MOFFETT AIR NATIONAL GUARD BASE, Calif. --
Bodies run into darkness screaming for the chaos to stop as weapons are waived and fingers rest on triggers. Shots go off but only seem to be flashes of lights. The enemy lay incapacitated as the two members of the 129th Security Forces Squadron turn to see their results.
The Multiple Interactive Learning Objectives (MILO) simulator is designed to induce stress and test levels of skill in the world of law enforcement. Situations in the real-world are not dictated by the responders’, but the perpetrators actions. Therefore, first responders must be ready to handle whatever situation is thrown at them upon arrival.
“Though it’s a simulator, the scenarios displayed are very real and can occur at any point in a defenders time on duty,” said Staff Sgt. Ricardo Cuellar of the 129th Security Forces Squadron.
Attained in late 2016, the MILO Range allows defenders to utilize a 300 degree display of screens which can project interactive hostile situations, allowing them to train for the unknown and be prepared for the time when their skills will determine lethal or non-lethal actions.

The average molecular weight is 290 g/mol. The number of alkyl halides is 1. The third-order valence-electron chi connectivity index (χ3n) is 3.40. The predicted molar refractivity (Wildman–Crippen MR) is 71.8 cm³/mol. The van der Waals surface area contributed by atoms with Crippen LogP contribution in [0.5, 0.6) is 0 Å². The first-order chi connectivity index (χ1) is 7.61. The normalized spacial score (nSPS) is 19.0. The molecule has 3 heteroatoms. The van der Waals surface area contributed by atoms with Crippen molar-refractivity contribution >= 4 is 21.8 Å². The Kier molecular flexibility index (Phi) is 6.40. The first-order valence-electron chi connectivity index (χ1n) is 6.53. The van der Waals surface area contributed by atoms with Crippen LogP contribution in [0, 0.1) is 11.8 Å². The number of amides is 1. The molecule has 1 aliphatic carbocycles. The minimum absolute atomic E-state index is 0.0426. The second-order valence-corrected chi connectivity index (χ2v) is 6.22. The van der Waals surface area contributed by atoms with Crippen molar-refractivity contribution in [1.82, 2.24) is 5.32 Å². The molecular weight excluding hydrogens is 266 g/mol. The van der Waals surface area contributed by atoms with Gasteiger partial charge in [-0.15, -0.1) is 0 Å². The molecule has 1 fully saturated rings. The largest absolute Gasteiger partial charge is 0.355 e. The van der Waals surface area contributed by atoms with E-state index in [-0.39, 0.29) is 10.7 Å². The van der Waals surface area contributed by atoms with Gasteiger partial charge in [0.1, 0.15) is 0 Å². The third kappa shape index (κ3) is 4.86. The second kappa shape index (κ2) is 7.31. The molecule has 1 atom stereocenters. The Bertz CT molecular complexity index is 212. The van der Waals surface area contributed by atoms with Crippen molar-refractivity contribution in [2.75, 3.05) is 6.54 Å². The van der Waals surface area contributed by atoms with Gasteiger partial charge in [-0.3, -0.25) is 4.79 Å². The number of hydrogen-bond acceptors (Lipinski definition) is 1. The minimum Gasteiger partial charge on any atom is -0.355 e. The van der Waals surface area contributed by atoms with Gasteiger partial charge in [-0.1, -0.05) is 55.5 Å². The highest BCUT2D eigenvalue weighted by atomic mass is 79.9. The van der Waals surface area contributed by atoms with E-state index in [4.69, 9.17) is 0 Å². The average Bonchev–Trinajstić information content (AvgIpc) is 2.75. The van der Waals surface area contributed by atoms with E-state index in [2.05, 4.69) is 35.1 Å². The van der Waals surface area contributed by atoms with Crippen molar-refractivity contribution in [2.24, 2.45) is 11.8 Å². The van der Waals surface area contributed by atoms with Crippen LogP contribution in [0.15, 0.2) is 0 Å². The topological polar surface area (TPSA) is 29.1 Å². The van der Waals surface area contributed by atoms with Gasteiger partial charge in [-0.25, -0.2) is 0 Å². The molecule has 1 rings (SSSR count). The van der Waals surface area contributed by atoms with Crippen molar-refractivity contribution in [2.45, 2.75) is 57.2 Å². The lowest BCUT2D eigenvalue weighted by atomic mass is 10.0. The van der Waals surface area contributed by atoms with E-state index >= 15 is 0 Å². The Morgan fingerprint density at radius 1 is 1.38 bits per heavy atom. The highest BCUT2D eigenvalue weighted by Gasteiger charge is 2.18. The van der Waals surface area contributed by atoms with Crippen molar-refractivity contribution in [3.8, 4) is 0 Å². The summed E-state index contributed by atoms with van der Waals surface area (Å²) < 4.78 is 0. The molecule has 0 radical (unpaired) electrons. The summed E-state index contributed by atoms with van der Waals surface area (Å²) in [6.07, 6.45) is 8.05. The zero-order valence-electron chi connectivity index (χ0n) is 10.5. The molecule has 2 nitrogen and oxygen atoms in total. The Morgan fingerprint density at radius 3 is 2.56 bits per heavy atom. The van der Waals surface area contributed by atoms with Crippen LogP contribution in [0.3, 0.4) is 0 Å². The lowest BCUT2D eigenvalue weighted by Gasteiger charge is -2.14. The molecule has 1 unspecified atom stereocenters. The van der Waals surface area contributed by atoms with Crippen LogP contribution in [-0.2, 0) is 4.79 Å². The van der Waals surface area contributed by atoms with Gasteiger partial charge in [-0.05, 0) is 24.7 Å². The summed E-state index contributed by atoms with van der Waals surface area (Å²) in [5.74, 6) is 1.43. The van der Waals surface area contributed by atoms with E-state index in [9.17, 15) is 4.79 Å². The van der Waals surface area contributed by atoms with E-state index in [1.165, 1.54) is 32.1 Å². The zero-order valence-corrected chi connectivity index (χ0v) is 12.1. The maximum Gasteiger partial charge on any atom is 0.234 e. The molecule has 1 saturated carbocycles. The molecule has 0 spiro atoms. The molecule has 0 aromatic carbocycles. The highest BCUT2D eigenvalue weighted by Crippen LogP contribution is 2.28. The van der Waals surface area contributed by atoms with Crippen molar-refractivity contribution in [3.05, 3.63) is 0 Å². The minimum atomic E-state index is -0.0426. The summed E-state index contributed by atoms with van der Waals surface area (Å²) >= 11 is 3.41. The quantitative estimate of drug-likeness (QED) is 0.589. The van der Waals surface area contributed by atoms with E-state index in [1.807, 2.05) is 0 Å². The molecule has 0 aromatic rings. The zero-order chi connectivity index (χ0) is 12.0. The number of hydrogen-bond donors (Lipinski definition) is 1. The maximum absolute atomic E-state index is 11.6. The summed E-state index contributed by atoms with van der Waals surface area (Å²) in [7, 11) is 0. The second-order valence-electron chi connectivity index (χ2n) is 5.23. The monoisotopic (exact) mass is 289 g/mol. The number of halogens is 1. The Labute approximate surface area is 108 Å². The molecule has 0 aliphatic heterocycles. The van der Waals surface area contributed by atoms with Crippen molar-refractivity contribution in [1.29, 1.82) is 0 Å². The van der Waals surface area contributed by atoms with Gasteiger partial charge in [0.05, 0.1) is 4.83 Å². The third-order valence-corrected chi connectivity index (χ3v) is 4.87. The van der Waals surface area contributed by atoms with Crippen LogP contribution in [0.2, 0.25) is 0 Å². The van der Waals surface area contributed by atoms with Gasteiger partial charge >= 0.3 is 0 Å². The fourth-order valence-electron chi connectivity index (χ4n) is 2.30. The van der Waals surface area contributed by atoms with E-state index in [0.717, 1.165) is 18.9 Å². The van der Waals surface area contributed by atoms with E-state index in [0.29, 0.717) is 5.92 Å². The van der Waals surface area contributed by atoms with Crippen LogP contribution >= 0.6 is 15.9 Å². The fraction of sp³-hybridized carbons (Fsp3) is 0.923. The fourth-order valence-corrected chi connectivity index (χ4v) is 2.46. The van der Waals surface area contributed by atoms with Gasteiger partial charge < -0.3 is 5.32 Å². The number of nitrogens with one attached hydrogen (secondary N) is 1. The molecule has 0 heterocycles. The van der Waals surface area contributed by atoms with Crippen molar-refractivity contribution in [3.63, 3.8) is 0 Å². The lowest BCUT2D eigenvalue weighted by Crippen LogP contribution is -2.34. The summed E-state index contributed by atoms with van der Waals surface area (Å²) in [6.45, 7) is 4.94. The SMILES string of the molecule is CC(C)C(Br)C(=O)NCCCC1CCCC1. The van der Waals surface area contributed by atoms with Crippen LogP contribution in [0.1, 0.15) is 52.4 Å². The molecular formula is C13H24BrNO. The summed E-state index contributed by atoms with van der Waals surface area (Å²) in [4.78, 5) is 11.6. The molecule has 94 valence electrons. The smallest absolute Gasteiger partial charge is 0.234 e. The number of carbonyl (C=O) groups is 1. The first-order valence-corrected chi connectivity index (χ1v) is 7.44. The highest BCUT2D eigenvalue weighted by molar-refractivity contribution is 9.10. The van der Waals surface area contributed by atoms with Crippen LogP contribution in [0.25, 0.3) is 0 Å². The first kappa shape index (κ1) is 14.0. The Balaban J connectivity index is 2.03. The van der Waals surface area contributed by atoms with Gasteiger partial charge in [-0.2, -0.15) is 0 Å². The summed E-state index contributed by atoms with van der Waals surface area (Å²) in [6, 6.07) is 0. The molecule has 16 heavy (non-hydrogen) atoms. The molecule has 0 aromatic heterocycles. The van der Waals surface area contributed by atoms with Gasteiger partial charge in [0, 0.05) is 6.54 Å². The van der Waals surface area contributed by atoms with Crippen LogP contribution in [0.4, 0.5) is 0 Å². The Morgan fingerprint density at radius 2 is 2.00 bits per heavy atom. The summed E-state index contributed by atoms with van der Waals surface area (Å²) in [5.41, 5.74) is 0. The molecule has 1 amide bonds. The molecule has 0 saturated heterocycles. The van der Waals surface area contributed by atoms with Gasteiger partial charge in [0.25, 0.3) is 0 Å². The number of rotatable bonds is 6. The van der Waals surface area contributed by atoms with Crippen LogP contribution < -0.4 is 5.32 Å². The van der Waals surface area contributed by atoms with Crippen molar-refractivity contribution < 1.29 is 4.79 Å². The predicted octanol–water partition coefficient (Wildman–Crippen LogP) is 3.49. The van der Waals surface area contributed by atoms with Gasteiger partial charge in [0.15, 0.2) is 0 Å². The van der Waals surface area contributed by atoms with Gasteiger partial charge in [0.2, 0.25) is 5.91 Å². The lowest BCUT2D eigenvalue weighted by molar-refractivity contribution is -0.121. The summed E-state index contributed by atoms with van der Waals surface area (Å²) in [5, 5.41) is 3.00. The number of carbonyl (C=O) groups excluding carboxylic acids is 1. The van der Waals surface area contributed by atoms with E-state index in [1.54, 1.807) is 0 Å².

After going through such an event, trainees review their choices in discussion with the instructors about the specific reasons for every action taken. This helps ensure that the defenders are not only adherent to the rules of engagement, but also confident that they used the appropriate levels of force.
“With it (MILO) having 300 degrees of view, it forced me to always check my surroundings and maintain situational awareness both for myself and my partner, who was making contact with the suspect,” said Cuellar.
Master Sgt. Michael Tjaarda, 129th Security Forces MILO manager, oversees training with the system. He provides assistance in the setup and the training portion of the range.
“This system is a great recourse to have, providing quality, realistic scenarios enhancing the trainees’ experience,” said Tjaarda. “The MILO system provides over 800 different training scenarios; some stress inducing, others are more skill building.”
MILO also provides experts with the chance to record and upload their own scenarios such as non-routine traffic stops, multiple personality suicide situations and more. This can help grow the library of scenarios allowing for more specific training to future personnel.
“This system helps our training department and Combat Arms to train our members any time, quickly and effectively,” said Tjaarda. “Turn it on and you can be at an Air Force Range, natural disaster, traffic stop, active shooter or most any other law enforcement or military operation.”